The future of Hall High School dominated the discussion at a community forum on Little Rock School District boundary adjustments Monday night. Several dozen people attended the LRSD forum at Parkview High School. A second forum will be held from 6-7:30 p.m. at Parkview Wednesday. (The State Board of Education is also holding a work session to discuss the future of the LRSD at 3 p.m. Wednesday; not Tuesday as I’d previously written).
The LRSD Community Blueprint for reconfiguring the district, developed last year and formally approved earlier this year, outlined a number of significant changes for the district, including closing several elementary schools and opening a new K-8 school. At last month’s LRSD Community Advisory Board meeting, LRSD Superintendent Mike Poore recommended that the district delay moving forward with much of the Blueprint in the 2020/2021 school year. He said the LRSD community was “raw” from the fight over local control and thought the decision on how to move forward on the Blueprint could be left to a local board.
But the LRSD can’t delay big changes in its high schools, Poore says. For one, a new Southwest High School will open, drawing students who live in the current J.A. Fair and McClellan high school attendance zones and pulling in about 300 English language learners who now attend Hall High. Also, a legal settlement requires the district to redraw high school attendance boundaries using race-neutral rationale. The district has determined three options it says meets that criteria.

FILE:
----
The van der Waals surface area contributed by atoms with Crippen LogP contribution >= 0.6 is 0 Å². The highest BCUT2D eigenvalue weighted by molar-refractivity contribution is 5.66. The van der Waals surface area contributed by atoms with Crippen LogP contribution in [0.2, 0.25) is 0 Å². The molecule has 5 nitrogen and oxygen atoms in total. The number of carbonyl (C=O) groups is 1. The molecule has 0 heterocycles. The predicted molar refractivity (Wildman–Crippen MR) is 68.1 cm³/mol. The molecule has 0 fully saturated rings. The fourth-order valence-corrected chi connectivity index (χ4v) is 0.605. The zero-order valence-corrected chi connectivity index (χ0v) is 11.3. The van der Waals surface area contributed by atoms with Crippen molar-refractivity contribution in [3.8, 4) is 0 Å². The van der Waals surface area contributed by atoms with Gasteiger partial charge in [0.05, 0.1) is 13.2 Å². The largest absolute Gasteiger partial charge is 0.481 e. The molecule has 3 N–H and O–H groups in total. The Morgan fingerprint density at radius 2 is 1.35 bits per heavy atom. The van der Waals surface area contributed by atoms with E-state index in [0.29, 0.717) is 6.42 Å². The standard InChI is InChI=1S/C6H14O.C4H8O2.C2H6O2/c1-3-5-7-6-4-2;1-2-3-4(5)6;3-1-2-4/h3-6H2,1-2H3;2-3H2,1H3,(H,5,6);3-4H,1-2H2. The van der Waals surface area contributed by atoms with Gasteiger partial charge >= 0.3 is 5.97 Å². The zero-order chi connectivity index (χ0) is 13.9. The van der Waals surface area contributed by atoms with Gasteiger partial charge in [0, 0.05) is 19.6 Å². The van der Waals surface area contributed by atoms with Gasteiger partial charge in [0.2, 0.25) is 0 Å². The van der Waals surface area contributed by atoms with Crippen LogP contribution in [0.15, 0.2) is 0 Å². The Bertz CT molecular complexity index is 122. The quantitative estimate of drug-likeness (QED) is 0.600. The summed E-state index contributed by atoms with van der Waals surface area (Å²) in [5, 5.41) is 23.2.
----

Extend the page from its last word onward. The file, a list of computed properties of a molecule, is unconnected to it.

The LRSD has a questionnaire on its website for the community to provide feedback on the plans.
Hall is central to all options. In each one, it becomes a STEAM (science, technology, engineering, arts and math) magnet school. In options 1 and 2, it would operate as purely a magnet school with no attendance zone. In option 3, it retains an attendance zone, which would expand to include areas now zoned for Central High, including parts of Stifft Station and Hillcrest.
Hall has to be successful for the district to be successful, Poore suggested. It’s partly a numbers game. With the expansion of charter schools in recent years, the district has steadily lost students. That’s why it shuttered several schools in 2017 and is slated to close more in the near future, but after Fair and McClellan close at the end of this school year, the LRSD can’t afford to close any high schools, and in the 2020 school year, all the high schools are expected to be close to full (and Central will continue to be overcapacity) — except for Hall. In a breakout session, Randy Rutherford, executive director for middle and high schools, said that Hall could accommodate about 1,900 students, but only has about 900 in attendance now — and about one-third of those are headed to the new Southwest High School.
Poore stressed the importance of community buy-in for transforming Hall, which earned an “F” letter grade this year (based largely on standardized test scores experts agree largely measure household income).
“This whole community has to step up and support Hall,” he said. “We have to find ways to make it a stronger opportunity for young people. That’s going to take the school district, that’s going to take the state — I’m talking about the commissioner and I’d even throw in the governor in that.”
After making opening explanatory remarks, Poore directed attendees into breakout rooms focused on high school options 1 and 2, high school option 3 and his recommendation to delay implementing Community Blueprint elementary and middle school changes. The format inspired a lot of grumbling as it was hard to float between rooms and Poore’s deputies didn’t have answers to community questions. I spent most of the time in the option 3 room with Hillcrest parents who live between Spruce and Woodrow streets and south of Lee (and north of I-630) and were opposed to the plan and frustrated that Rutherford didn’t have answers or authority. Several were parents of current Central students who have to transfer to Hall amid their high school career — unless the district decided to grandfather them in.